Potentially Valuable but Not Really What's Advertised

Sporadic coverage, sometimes shallow, sometimes superfluous, fails to deliver on promises.


Its hard to assess a book like this, given its clear directive and lack of real focus. "Java 1.2 Class Libraries" includes the basics you might expect, covering math, applets, the JFC, I/O, networking and security issues. But someone decided that Microsoft’s AFC and SDK 3.0 somehow fits into this mix. I have no fundamental problem with the SDK, but it is neither Java 1.2 nor related to the JDK in any way I can conceive of. There’s also coverage of Java-based agents which has no direct relationship to the Java 1.2 class libraries. These are interesting topics, but they seemed to be a little out of place under this heading. In any case, the book is useful for many other reasons, which we’ll explore briefly in this review. You’ll have to make your own decisions based on what the book really presents.

Some of the chapters in this book address obvious topics like Applets, Math handling, I/O, Networking, Utility classes and Java security. The coverage seems to start out rather well, with examples provided for each of the static Math methods, for example, but later chapters seem a little more sporadic about the presence of examples. Overall, the details are comprehensive and the examples are sufficiently useful to anyone trying to understand how to use a given class or method. From the point of view of a reference book, these chapters are well explored.

Chapter 3 covers the JFC (Java Foundation Classes) fairly well and represents a small book in sheer volume. I found the JMF (Java Media Framework) and JMAPI (Java Management API) coverage unsatisfactory. These chapters offer a small taste of what these APIs represent but present too little practical information to be useful. The Java Directory Service and LDAP 3.0 chapter was similar as is the coverage of Java Transactions in a chapter labeled "JavaBeans and Java Transactions". This later chapter addresses JavaBeans well enough but fails to deliver what it promises, something that seems to be a running theme in this book.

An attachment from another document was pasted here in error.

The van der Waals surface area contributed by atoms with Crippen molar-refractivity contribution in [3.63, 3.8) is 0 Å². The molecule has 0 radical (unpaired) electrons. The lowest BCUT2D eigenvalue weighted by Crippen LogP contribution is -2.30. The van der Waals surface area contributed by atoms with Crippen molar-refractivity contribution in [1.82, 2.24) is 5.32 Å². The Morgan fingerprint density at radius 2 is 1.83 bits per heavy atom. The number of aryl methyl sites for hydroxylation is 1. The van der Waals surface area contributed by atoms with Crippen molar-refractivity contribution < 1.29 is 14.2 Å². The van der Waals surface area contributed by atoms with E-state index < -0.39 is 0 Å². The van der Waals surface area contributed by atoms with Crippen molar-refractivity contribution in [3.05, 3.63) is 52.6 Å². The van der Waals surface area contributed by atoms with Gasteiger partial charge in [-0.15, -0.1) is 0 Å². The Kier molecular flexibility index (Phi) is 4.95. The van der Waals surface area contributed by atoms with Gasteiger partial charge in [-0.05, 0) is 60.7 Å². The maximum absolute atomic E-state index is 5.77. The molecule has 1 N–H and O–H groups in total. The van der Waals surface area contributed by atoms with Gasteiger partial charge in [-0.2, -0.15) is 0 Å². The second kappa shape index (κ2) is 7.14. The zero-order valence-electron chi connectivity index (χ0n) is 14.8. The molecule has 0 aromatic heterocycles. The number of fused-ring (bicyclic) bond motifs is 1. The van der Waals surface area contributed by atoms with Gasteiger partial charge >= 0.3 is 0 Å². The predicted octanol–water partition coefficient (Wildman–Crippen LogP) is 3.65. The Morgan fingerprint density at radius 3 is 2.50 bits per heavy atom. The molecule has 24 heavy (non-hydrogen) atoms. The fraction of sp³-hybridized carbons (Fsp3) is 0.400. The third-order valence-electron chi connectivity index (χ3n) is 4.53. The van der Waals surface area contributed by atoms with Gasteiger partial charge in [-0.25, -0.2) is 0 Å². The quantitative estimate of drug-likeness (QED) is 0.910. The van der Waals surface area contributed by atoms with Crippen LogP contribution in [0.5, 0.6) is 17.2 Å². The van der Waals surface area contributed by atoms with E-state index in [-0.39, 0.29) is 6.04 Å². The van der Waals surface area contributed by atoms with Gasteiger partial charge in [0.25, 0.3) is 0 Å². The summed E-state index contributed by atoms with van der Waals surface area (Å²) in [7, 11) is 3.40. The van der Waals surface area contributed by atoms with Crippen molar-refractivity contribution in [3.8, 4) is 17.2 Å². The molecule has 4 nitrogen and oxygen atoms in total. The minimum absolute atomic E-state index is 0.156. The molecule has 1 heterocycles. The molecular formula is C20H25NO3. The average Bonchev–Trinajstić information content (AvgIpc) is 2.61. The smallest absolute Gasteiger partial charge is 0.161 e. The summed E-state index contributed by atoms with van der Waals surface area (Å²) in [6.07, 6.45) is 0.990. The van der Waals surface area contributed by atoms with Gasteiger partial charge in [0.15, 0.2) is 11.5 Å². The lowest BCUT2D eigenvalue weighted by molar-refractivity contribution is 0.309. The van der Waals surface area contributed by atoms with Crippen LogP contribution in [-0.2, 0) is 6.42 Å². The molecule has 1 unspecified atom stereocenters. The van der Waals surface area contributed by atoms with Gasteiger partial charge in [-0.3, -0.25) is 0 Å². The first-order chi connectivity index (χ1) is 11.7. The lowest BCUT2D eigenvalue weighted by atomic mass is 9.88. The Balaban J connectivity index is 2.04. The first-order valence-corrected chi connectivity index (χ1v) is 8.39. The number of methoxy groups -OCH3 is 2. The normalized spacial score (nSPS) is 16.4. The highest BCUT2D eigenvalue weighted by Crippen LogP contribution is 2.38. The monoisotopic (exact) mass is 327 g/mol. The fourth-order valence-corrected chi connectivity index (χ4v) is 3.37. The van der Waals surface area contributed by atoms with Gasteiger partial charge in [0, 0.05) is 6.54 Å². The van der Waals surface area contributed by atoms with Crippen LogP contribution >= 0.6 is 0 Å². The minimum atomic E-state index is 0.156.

While out of place, I found the chapter dealing with the Microsoft SDK interesting. The Agent coverage touched on a couple of frameworks I was unfamiliar with, so I learned something new. I was rather surprised, however, at the lack of attention to the two most widely used Agent frameworks, IBM’s Aglets and ObjectSpace’s Voyager. These shortcomings are indicative of shallow research, which made me feel like asking how much of the information was verified. This books delivers over 1200 pages of loosely correlated information under an inaccurate title. Its difficult to avoid drawing the obvious conclusion.

This is a book that packs some value into unexpected places. It fails to deliver on a promise to cover the Java 1.2 Class Libraries. There are numerous packages which receive no coverage. JDK 1.2 ships with CORBA classes, for example, and these are never mentioned. Of the extended API’s those addressed offer coverage that is too shallow to be useful, and many extended libraries, such as the 3D API are never touched. If you feel compelled to buy this book, make sure its because you want to read about something it truly includes and not material it completely fails to deliver. The volume of information is considerable, so there’s useful material in these pages. Not necessarily what you’re expecting, however.